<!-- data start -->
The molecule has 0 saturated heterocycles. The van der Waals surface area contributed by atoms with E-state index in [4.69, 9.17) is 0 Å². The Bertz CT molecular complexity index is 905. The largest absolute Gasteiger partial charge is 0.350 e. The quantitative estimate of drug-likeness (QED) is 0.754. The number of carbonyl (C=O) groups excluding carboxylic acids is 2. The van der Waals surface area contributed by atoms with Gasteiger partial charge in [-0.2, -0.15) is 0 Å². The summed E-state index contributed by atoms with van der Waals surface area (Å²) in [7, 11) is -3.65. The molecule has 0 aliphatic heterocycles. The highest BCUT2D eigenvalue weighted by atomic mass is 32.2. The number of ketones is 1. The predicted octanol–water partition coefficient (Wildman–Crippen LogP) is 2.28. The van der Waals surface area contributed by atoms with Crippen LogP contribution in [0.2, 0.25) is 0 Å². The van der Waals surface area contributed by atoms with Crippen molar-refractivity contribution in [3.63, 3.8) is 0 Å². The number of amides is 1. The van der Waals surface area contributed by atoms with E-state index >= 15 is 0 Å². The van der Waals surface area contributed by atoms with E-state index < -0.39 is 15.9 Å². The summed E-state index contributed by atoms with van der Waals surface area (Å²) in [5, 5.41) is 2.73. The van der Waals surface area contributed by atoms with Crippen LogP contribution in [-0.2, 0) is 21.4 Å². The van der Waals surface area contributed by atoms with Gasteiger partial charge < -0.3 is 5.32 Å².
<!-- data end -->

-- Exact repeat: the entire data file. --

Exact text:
The molecule has 0 saturated heterocycles. The van der Waals surface area contributed by atoms with E-state index in [4.69, 9.17) is 0 Å². The Bertz CT molecular complexity index is 905. The largest absolute Gasteiger partial charge is 0.350 e. The quantitative estimate of drug-likeness (QED) is 0.754. The number of carbonyl (C=O) groups excluding carboxylic acids is 2. The van der Waals surface area contributed by atoms with Gasteiger partial charge in [-0.2, -0.15) is 0 Å². The summed E-state index contributed by atoms with van der Waals surface area (Å²) in [7, 11) is -3.65. The molecule has 0 aliphatic heterocycles. The highest BCUT2D eigenvalue weighted by atomic mass is 32.2. The number of ketones is 1. The predicted octanol–water partition coefficient (Wildman–Crippen LogP) is 2.28. The van der Waals surface area contributed by atoms with Crippen LogP contribution in [0.2, 0.25) is 0 Å². The van der Waals surface area contributed by atoms with Crippen molar-refractivity contribution in [3.63, 3.8) is 0 Å². The number of amides is 1. The van der Waals surface area contributed by atoms with E-state index >= 15 is 0 Å². The van der Waals surface area contributed by atoms with E-state index < -0.39 is 15.9 Å². The summed E-state index contributed by atoms with van der Waals surface area (Å²) in [5, 5.41) is 2.73. The van der Waals surface area contributed by atoms with Crippen LogP contribution in [-0.2, 0) is 21.4 Å². The van der Waals surface area contributed by atoms with Gasteiger partial charge < -0.3 is 5.32 Å².